Reminds me of the guy “on Youtube” who covered his phone camera with tin foil and wrote a little code to count the number of pixels that lit up. Only hard radiation gets through the aluminium. Demonstrated it by putting it close to some radioactive material he had. A cheap Geiger counter. Not very accurate but if it is dangerous it would tell.

  • commodude

    M-256 kit, which the Army has had for ages. They detect nerve agent without needing a lab.

  • commodude: What is the cost for the M-256 kit? The article implies that the present existing equipment available costs $30,000, though it is also very unclear about what exactly that $30,000 is for.

  • commodude

    An M-256 kit, which identifies agents once detected by an M-8 detector, CAM or other more unfortunately direct means, costs about $150 per kit. Every soldier is trained on using them as part of Common Task Training, or whatever the puzzle palace is calling basic soldier skills these days. They’re simple, rugged, and easy to use.

    Simple and cheap seems to be forgotten traits in engineering, particularly on the government dime.

  • commodude: I then wonder who the Lego/iPhone nerve detector is being developed for, and why.

  • commodude

    Possibly for municipal entities who wouldn’t have access to military equipment for deployment to areas such as subway tunnels.

  • Mitch S.

    Perhaps the “lego” kit is more sensitive and can distinguish between t=different types of nerve agent.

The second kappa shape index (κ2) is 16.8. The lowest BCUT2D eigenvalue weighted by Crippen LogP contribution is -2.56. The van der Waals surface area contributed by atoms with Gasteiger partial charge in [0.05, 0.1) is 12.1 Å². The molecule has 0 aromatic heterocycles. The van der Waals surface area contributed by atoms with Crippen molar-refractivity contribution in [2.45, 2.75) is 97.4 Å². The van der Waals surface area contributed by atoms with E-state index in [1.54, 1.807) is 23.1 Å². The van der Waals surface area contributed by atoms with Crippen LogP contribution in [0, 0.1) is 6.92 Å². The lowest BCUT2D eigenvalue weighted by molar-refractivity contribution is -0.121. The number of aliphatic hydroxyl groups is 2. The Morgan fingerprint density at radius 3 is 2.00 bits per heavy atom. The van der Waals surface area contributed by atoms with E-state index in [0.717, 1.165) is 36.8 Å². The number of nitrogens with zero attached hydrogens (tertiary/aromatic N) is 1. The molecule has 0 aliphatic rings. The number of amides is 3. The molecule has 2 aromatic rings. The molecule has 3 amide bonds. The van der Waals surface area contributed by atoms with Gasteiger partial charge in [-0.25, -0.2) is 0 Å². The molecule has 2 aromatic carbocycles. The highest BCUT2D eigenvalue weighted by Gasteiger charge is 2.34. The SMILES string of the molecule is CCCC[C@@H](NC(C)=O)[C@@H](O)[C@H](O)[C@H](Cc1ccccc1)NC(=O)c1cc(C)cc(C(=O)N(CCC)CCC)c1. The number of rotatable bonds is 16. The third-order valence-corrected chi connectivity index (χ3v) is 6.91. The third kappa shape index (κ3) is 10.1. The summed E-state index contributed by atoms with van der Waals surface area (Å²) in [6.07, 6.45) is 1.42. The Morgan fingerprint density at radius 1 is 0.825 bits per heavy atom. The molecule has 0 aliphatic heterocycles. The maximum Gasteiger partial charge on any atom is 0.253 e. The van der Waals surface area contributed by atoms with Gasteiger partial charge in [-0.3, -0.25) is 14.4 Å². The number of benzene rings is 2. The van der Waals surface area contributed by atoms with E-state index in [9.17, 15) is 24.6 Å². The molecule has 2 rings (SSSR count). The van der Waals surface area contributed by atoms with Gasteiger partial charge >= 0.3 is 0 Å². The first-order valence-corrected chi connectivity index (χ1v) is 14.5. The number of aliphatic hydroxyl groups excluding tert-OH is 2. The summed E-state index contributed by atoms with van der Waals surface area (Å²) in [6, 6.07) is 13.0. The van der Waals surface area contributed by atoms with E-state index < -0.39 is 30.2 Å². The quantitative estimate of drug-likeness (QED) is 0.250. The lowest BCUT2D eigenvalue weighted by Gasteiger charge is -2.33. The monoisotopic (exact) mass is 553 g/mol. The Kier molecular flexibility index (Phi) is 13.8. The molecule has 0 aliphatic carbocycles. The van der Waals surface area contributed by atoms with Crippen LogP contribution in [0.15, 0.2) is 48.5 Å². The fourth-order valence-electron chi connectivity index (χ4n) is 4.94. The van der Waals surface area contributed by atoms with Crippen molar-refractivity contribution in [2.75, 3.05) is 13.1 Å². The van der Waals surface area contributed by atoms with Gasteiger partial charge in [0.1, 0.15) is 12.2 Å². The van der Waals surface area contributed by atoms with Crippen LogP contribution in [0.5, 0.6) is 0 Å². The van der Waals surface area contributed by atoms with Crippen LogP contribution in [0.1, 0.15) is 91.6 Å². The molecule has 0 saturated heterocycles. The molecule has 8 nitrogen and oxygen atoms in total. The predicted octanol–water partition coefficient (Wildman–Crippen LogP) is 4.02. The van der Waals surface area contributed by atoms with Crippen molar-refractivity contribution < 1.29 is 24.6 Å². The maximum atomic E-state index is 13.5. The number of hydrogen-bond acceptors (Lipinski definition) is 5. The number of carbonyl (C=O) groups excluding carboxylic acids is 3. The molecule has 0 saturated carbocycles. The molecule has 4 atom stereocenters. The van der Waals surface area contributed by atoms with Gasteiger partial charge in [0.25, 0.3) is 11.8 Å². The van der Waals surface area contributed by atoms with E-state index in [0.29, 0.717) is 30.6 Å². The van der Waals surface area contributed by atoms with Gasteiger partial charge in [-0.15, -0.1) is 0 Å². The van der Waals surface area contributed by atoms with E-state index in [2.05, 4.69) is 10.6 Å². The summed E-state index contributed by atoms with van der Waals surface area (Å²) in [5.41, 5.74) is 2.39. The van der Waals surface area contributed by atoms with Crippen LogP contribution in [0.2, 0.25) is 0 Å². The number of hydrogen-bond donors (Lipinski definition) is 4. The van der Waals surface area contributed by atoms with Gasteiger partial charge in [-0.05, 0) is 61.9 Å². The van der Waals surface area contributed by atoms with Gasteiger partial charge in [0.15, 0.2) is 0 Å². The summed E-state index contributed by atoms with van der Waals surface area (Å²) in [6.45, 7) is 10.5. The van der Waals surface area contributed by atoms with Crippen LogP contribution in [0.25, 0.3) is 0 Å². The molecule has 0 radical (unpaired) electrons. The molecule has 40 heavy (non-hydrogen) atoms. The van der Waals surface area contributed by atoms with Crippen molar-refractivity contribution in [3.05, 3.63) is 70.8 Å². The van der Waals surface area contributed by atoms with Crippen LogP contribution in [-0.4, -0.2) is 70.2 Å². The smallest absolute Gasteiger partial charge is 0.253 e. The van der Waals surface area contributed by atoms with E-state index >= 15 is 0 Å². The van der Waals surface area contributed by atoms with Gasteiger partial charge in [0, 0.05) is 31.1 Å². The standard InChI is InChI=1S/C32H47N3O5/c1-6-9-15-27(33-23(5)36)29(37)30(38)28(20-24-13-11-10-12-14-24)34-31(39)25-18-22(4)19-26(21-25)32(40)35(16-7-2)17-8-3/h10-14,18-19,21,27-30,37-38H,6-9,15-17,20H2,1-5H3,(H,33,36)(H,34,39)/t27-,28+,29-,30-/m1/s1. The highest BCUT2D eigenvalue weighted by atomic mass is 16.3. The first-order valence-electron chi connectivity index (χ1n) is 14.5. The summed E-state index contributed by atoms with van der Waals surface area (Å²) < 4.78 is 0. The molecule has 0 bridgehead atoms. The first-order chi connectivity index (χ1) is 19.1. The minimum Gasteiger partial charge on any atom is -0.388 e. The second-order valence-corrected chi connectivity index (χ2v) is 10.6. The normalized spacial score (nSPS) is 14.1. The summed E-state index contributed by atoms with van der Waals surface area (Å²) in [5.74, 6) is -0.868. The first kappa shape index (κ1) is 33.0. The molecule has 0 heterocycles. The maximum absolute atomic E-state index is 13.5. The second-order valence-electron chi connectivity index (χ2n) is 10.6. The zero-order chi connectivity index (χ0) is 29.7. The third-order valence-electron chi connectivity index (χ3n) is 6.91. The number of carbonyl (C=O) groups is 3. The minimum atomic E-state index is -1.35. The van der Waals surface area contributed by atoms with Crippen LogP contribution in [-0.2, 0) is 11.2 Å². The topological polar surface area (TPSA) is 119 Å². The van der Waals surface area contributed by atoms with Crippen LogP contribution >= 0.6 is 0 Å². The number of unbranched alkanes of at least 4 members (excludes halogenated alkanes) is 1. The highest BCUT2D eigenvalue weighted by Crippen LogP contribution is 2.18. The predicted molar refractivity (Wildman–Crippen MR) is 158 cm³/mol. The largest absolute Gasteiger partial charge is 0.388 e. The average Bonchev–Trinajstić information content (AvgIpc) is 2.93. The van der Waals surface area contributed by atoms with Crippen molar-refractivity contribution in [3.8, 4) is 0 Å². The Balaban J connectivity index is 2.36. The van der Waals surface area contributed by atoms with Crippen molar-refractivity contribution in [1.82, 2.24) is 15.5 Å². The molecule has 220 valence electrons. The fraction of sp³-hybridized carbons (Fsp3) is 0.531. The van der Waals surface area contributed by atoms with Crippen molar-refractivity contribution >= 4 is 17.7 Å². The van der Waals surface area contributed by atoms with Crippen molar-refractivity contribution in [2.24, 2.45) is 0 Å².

But the article implies it’s only for nerve agents while the M-256 can identify other toxins (such as mustard gas).
    Does seem the M-256 is available to pretty much anyone:

    It strikes me that the lego kit requires the pic to be sent out to be analyzed on a computer.
    Surprised they couldn’t do it on board the phone (maybe that’s coming)
    Smartphones are powerful computers that allow portable low-cost functions that once cost thousands in stand alone units.
    For example:

  • pzatchok

    The m-256 kit covers a very narrow range of agents.
    The most common ones. But not the deadliest.

    The real tech is in the detector cards and how they react under UV light.

    They could put the same cards inside a shoe box and use a small UV sterilizer pen for the light source. Then any phone with a camera can be used as the photo detector.

    Each kit could have a collapsed/expandable box with a several detector cards, a UV sterilizer pen, and a photo/camera calibration card. Download the app and calibrate the phone. Put in the detector card and have the test results in minutes.

    The real cost is in the cards.

  • commdude

    The 256 kit detects what it does because it was designed ages ago, when the agents in the detector matrix were the most common battlefield agents.

    I’m sure it could be updated to detect more agents, however, given the current DoD trend toward bloat, I’d be hesitant to even propose the project. They’d find some way to mandate wireless networking into the kit just because, and have it update to BFT, and want it integrated into ASAS….

    Simple isn’t in their vocabulary anymore.